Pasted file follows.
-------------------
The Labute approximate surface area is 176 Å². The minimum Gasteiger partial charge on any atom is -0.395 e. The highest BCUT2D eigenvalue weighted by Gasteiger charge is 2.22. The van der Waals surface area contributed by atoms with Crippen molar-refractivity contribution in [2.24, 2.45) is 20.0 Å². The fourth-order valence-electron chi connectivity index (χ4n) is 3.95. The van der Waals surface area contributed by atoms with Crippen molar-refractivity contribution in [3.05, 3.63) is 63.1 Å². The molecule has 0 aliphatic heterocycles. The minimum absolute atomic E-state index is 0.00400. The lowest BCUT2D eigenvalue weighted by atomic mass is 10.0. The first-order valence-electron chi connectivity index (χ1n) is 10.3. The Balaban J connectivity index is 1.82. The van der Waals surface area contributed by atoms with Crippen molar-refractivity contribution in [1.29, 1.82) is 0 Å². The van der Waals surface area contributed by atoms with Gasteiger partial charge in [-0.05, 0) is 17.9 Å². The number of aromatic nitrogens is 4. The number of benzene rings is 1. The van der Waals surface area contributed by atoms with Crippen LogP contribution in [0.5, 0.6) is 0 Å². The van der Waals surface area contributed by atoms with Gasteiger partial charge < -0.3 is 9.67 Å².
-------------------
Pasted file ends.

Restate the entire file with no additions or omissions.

The Labute approximate surface area is 176 Å². The minimum Gasteiger partial charge on any atom is -0.395 e. The highest BCUT2D eigenvalue weighted by Gasteiger charge is 2.22. The van der Waals surface area contributed by atoms with Crippen molar-refractivity contribution in [2.24, 2.45) is 20.0 Å². The fourth-order valence-electron chi connectivity index (χ4n) is 3.95. The van der Waals surface area contributed by atoms with Crippen molar-refractivity contribution in [3.05, 3.63) is 63.1 Å². The molecule has 0 aliphatic heterocycles. The minimum absolute atomic E-state index is 0.00400. The lowest BCUT2D eigenvalue weighted by atomic mass is 10.0. The first-order valence-electron chi connectivity index (χ1n) is 10.3. The Balaban J connectivity index is 1.82. The van der Waals surface area contributed by atoms with Crippen molar-refractivity contribution in [1.29, 1.82) is 0 Å². The van der Waals surface area contributed by atoms with Gasteiger partial charge in [-0.05, 0) is 17.9 Å². The number of aromatic nitrogens is 4. The number of benzene rings is 1. The van der Waals surface area contributed by atoms with Crippen LogP contribution in [0.5, 0.6) is 0 Å². The van der Waals surface area contributed by atoms with Gasteiger partial charge < -0.3 is 9.67 Å².